“When a woman identifies as a lesbian, it doesn’t mean that she only has sex with women or doesn’t engage in other risky behaviors,” says Ana Oliveira, CEO of the New York Women’s Foundation and former director of GMHC. In fact, just the opposite is true, according to Amber Hollibaugh, chief officer of Elder and LBTI Women’s Services at Howard Brown Health Center in Chicago (and former director of the GMHC Lesbian AIDS Project/LAP). “Women who have sex with women fall into a multitude of categories where there is increased risk,” she says. They are often women of color. They may share needles. Or they may have sex with men in exchange for housing and food, to care for their children or to satisfy a drug addiction. “The reality of the epidemic is that people have complicated crossover degrees of risk,” Hollibaugh says, and this is especially true for lesbians. “Women who have sex with women are unseen—invisible!” Hollibaugh says. “As a result, it’s still considered appropriate to question whether lesbians can get HIV.”

A lack of realistic statistics also keeps positive lesbians below the radar. “The CDC does a very poor job of asking the questions that assess whether a women identifies as a lesbian,” says Alicia Heath-Toby, program coordinator of LAP at GMHC. “Once a woman says she’s had sex with a man, she’s put in the heterosexual category. Once she says she’s used IV drugs, she’s put in the IV drug user category. This means we’re missing a lot of the lesbian-identified women living with HIV.”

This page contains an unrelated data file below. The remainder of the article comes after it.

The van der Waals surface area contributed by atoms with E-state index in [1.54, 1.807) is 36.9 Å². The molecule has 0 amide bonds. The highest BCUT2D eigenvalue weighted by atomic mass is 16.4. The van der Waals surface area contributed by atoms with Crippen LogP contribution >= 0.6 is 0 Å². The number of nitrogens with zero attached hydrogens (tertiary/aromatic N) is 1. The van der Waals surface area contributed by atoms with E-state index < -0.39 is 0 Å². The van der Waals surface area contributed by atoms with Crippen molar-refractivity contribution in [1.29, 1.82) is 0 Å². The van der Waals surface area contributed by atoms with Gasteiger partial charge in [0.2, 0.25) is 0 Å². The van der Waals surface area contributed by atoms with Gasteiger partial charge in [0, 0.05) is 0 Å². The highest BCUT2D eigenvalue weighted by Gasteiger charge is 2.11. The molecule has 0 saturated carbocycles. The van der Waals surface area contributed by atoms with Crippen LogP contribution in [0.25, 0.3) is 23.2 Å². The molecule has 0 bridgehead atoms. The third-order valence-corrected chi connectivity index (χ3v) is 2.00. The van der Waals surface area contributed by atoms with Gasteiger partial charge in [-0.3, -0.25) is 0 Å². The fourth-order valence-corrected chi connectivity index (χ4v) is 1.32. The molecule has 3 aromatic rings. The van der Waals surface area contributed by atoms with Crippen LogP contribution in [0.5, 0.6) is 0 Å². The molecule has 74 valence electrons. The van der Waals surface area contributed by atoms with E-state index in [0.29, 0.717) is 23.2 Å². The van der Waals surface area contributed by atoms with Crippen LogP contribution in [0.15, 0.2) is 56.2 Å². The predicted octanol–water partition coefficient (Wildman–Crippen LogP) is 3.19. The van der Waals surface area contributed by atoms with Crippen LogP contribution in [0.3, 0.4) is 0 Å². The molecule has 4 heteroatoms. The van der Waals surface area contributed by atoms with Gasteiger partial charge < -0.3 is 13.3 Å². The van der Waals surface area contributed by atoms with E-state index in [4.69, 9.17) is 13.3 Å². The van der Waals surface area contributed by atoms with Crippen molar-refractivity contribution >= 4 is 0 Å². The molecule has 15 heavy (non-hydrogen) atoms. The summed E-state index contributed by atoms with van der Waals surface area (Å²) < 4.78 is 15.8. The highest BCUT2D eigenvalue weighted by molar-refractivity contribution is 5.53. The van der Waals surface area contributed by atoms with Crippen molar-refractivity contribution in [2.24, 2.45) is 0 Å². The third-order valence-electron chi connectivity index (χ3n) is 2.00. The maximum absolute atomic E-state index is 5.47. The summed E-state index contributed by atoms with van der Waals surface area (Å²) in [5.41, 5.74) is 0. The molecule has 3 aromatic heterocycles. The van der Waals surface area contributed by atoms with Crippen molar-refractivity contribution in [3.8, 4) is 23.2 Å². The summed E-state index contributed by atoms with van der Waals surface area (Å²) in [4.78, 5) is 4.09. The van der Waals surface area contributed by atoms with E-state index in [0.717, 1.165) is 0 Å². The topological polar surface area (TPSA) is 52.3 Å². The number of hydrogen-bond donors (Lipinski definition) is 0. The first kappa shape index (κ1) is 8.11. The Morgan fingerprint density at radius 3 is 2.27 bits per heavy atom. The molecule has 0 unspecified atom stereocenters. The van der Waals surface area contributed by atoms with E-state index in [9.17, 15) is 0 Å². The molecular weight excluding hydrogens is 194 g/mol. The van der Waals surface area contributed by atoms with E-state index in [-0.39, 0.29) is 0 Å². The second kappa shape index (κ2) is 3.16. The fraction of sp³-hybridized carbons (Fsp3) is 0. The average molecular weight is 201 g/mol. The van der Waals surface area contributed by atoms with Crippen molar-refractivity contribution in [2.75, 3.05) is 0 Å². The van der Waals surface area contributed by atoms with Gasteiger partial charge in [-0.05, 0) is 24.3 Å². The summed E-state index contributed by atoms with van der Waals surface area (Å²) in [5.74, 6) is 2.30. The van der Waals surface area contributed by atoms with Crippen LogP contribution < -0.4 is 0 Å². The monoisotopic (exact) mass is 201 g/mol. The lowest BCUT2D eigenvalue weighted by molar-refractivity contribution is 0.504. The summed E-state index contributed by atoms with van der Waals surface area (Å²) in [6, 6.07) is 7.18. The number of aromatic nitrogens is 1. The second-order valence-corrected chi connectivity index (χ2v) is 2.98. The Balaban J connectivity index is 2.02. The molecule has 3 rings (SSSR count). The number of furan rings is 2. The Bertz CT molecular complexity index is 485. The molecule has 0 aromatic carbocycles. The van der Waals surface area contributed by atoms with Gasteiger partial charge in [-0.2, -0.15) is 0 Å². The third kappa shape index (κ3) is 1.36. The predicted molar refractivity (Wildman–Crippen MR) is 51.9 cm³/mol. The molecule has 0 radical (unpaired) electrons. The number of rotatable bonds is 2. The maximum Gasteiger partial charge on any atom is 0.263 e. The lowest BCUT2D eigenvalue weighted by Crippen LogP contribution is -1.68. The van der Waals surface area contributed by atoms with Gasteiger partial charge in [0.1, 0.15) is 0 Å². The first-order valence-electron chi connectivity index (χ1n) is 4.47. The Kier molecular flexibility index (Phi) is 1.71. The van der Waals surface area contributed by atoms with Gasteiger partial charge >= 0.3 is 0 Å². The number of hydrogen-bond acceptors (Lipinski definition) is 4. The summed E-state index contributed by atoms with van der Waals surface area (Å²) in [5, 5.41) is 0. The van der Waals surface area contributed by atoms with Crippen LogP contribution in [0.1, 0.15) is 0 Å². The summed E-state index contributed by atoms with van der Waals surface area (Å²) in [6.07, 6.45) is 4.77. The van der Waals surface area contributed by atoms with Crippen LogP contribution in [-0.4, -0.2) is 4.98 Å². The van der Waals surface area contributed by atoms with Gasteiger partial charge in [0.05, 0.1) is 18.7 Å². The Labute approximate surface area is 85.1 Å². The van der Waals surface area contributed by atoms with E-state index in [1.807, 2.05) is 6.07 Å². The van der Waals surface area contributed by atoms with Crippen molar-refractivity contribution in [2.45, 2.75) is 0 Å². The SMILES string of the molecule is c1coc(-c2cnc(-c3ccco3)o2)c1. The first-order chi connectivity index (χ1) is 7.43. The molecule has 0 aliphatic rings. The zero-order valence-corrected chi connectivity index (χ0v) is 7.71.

The errors continue in the privacy of the doctor’s office. “Both women and their doctors are unaware of the health risks of this population,” says Helena Kwakwa, MD, director of HIV clinical services at Philadelphia’s Health Department. “Because of that, you often have late [HIV] diagnosis and women who don’t alter their behavior before or after learning that they are positive.” Unlike Campus, many lesbians are afraid to talk openly with their doctors. “If you’re somewhere where it’s unsafe to talk about sexual partners, the last thing you’ll tell your doctor is that you’re sleeping with women,” Hollibaugh says. “Why tell? You know you’re going to be stigmatized.”

“HIV/AIDS is spread by ignorance, shame, invisibility and lack of resources,” Oliveira says, “so we need affirming messages about women who have sex with women.” Where can lesbians go to get these messages, be counted and get help? Campus advises following in her footsteps. “What helped the most was finding groups of women at GMHC—some lesbian, some bisexual—who were just like me,” she says. “I was able to talk about my struggles, my insecurities and my low self-esteem, and we empowered each other.” Campus was also given GMHC’s Pussy Pack, a safe-sex kit for women that includes dental dams, finger cots and female condoms. If there is no HIV/AIDS organization near you with a lesbian-focused division, visit gmhc.org or join the women’s forum at poz.com.